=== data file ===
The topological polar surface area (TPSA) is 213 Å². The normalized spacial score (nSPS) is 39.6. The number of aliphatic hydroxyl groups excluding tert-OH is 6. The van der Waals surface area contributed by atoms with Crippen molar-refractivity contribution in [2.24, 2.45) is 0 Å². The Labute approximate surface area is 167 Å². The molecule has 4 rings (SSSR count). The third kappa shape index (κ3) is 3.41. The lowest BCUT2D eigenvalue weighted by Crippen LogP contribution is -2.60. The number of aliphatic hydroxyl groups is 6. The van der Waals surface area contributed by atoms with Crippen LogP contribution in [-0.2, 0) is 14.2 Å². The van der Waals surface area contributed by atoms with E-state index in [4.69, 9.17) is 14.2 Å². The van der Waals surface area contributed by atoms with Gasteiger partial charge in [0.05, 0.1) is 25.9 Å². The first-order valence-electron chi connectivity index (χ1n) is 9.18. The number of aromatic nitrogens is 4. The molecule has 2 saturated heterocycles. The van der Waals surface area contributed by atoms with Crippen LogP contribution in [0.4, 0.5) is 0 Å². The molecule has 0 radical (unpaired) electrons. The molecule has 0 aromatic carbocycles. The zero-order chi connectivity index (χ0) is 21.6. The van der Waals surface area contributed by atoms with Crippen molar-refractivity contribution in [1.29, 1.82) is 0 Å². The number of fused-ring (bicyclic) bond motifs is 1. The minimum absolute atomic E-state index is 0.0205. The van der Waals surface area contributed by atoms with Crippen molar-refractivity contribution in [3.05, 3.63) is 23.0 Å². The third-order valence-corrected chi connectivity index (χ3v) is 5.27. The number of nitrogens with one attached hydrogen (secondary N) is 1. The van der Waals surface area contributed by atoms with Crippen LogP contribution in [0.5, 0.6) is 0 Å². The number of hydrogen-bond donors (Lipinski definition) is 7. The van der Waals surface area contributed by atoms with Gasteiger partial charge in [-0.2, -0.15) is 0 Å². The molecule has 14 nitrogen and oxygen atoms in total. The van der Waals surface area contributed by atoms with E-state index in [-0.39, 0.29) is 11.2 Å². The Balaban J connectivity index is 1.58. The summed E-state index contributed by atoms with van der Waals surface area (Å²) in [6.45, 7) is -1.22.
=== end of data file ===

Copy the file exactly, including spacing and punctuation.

The topological polar surface area (TPSA) is 213 Å². The normalized spacial score (nSPS) is 39.6. The number of aliphatic hydroxyl groups excluding tert-OH is 6. The van der Waals surface area contributed by atoms with Crippen molar-refractivity contribution in [2.24, 2.45) is 0 Å². The Labute approximate surface area is 167 Å². The molecule has 4 rings (SSSR count). The third kappa shape index (κ3) is 3.41. The lowest BCUT2D eigenvalue weighted by Crippen LogP contribution is -2.60. The number of aliphatic hydroxyl groups is 6. The van der Waals surface area contributed by atoms with Crippen LogP contribution in [-0.2, 0) is 14.2 Å². The van der Waals surface area contributed by atoms with E-state index in [4.69, 9.17) is 14.2 Å². The van der Waals surface area contributed by atoms with Gasteiger partial charge in [0.05, 0.1) is 25.9 Å². The first-order valence-electron chi connectivity index (χ1n) is 9.18. The number of aromatic nitrogens is 4. The molecule has 2 saturated heterocycles. The van der Waals surface area contributed by atoms with Crippen LogP contribution in [0.4, 0.5) is 0 Å². The molecule has 0 radical (unpaired) electrons. The molecule has 0 aromatic carbocycles. The zero-order chi connectivity index (χ0) is 21.6. The van der Waals surface area contributed by atoms with Crippen molar-refractivity contribution in [1.29, 1.82) is 0 Å². The number of fused-ring (bicyclic) bond motifs is 1. The minimum absolute atomic E-state index is 0.0205. The van der Waals surface area contributed by atoms with Crippen molar-refractivity contribution in [3.05, 3.63) is 23.0 Å². The third-order valence-corrected chi connectivity index (χ3v) is 5.27. The number of nitrogens with one attached hydrogen (secondary N) is 1. The van der Waals surface area contributed by atoms with Crippen LogP contribution in [0.5, 0.6) is 0 Å². The number of hydrogen-bond donors (Lipinski definition) is 7. The van der Waals surface area contributed by atoms with Gasteiger partial charge in [-0.2, -0.15) is 0 Å². The molecule has 14 nitrogen and oxygen atoms in total. The van der Waals surface area contributed by atoms with E-state index in [-0.39, 0.29) is 11.2 Å². The Balaban J connectivity index is 1.58. The summed E-state index contributed by atoms with van der Waals surface area (Å²) in [6.45, 7) is -1.22.